With so many flights daily, of course there are nonstop tickets to the United States' biggest and busiest city. The relief is that tickets are often reasonably priced — because New York itself can be expensive. But with so many choices of things to do and places to eat, a tourist does have a fair amount of budgetary control.

Check out the Met Cloisters at the tip of Manhattan, with its Medieval art, architecture and lovely gardens. And it's cheap and fun to go to the opposite end of Manhattan to see the Statue of Liberty from the free Staten Island ferry. For kids, there are endless photo ops with Madame Tussauds' wax figures or take in the American Museum of Natural History. Pursue same-day discount theater tickets at the Times Square TKTS booth. For more edgy theater, try St. Ann's Warehouse in Brooklyn Bridge Park, an ecologically managed space bigger than the Missouri Botanical Garden and built on old piers. There's a lot to see in the park, including the renovated century-old Jane's Carousel. If you have the time, maybe walk over the Brooklyn Bridge to get there (about 1.1 mile).

Shop in Soho or Chinatown and eat just about anywhere (for an iconic pastrami sandwich, Katz's Delicatessen). But food from around the world can be had. Likely, you'll want a centrally located hotel, perhaps near the Theater District and Rockefeller Center. Offerings range from upscale to even reasonable chains like the Hilton Garden Inn. 

More info nyc.com

Fly from St. Louis • Southwest, American, Delta, JetBlue fly direct in about two and a half hours.

— Jane Henderson 

Washington D.C.

A view of the circular exhibit spaces inside the Hirshorn Museum in Washington D.C. Mark Bradford's Pickett's Charge spans 400 linear feet and is an ongoing exhibit here.

Washington, D.C.

If you’re spoiled by the number of free museums and attractions in St. Louis, then buckle up for a flight to Washington, D.C., where the National Mall is literally bordered by them.

Get lost inside the Smithsonian Institution’s lineup of free museums: On our recent spring break trip we loved checking out the presidential gallery in the National Portrait Gallery, the gems and minerals in the Museum of Natural History, and the dizzying circular atrium leading to exhibits at the National Museum of the American Indian. We also checked out the Futures exhibit in the arts and industries building, which reopened last year after 15 years of renovations.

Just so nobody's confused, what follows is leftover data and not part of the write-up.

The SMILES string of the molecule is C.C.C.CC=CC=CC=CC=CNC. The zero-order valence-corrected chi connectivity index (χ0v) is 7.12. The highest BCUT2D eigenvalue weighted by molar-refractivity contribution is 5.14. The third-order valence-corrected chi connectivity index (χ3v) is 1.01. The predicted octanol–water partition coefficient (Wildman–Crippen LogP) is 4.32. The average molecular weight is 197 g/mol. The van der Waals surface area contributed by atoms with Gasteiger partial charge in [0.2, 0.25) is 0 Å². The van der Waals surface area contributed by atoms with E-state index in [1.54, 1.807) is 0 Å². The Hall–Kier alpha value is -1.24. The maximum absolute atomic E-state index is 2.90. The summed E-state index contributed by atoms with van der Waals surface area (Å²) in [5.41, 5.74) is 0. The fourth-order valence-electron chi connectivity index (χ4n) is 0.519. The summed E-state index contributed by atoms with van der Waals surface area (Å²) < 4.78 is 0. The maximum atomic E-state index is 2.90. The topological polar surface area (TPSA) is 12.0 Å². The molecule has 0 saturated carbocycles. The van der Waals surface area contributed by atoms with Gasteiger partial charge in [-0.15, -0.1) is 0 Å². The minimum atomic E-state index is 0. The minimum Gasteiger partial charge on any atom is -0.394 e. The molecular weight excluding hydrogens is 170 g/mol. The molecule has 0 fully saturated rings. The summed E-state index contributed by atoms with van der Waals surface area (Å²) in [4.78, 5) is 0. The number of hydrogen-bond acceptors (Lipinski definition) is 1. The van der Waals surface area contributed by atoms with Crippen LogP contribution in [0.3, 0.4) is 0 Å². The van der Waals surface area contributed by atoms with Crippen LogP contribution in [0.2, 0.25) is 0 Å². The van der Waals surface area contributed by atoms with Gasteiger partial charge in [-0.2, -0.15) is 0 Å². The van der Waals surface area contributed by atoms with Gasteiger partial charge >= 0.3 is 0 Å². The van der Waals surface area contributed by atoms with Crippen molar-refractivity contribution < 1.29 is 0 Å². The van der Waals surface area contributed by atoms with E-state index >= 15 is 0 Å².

Washington D.C.

Washington D.C.'s Smithsonian Visitor Center, also known as "The Castle," includes a sampling of items from each of the museums. The 3D printed statues in the building and around the grounds of Smithsonian museums each depict real women who work in STEM careers.

Also, how can you put a price on ducking inside the National Archives to get a gander at the Declaration of Independence, the Constitution, the Bill of Rights and a copy of the Magna Carta?

While touring the White House and the Capitol requires some advance planning, you can still walk near the grounds and stop at the White House visitors center, a surprisingly fun venue that talks about the history of the building as a private home and public landmark. Landmarks like the Washington Monument and Lincoln Memorial (which turns 100 in August) are breathtaking at night.

The D.C. Circulator bus makes it easy to get around the mall and museums, and the Metro and bus system can’t be beat. Grab lunch from one of the dozens of food trucks parked at the mall. The historic town of Alexandria is a metro stop away, but if you do have a car, it’s not a big deal to spend $20 on an all-day parking space and walk the city. Mount Vernon, George Washington’s home, is only about 15 miles south of the Capitol. (The same journey took Washington just a bit longer by horseback.)

Stay at National Harbor, a relatively new entertainment complex with shops, restaurants and the National Wheel, an observation wheel that is the twin of the one at St. Louis Union Station.

More info • washington.org

Fly from St. Louis • It’s about a two hour flight. American, United and Southwest fly directly there.

— Valerie Schremp Hahn

Destin travel

The beach at Crystal Beach in Destin. 

Destin/Fort Walton Beach, Florida

One way to ruin a vacation is to get caught in traffic about an hour before you'd like to hit the beach. It seems to happen often when you drive to the Florida panhandle beaches in the summer. Consider saving the hassle (and time) and fly there. 

Destin, sits on the Gulf of Mexico, in Florida’s panhandle, in an area known for its white sand beaches and emerald green waters. Its beaches are about a 30 minute drive from the airport. Consider renting a house on the beach or staying in a high-rise in the touristy boardwalk area. 

Destin travel

One of the more permanent establishments on Crab Island, Waterworld serves seafood and Mexican food with floating "tables" and a dance floor. Photo by Amy Bertrand

Obviously the beach is the main draw, and if anyone in your group is able to drive a pontoon, rent one and spend a day floating around Crab Island. Sitting just off Destin Harbor at the entrance to Choctowatchee Bay, Crab Island isn’t really an island at all (though it used to be) but an underwater sandbar where the water is about waist deep and crystal clear. There are about a half-dozen semi-permanent structures: restaurants and shops and an inflatable obstacle course. In addition, several food boats (like a food truck) come by to serve margaritas, burgers and more. In the busy times, bands play on a floating stage. You can also book a dolphin cruise, where you can enjoy the waters, jumping dolphins and often a beverage. 

More info • destinflorida.com

Fly from St. Louis • Allegiant flies there out of MidAmerica Airport in Belleville. You can often find $38 each way fares, and the flight lasts about two hours. 

— Amy Bertrand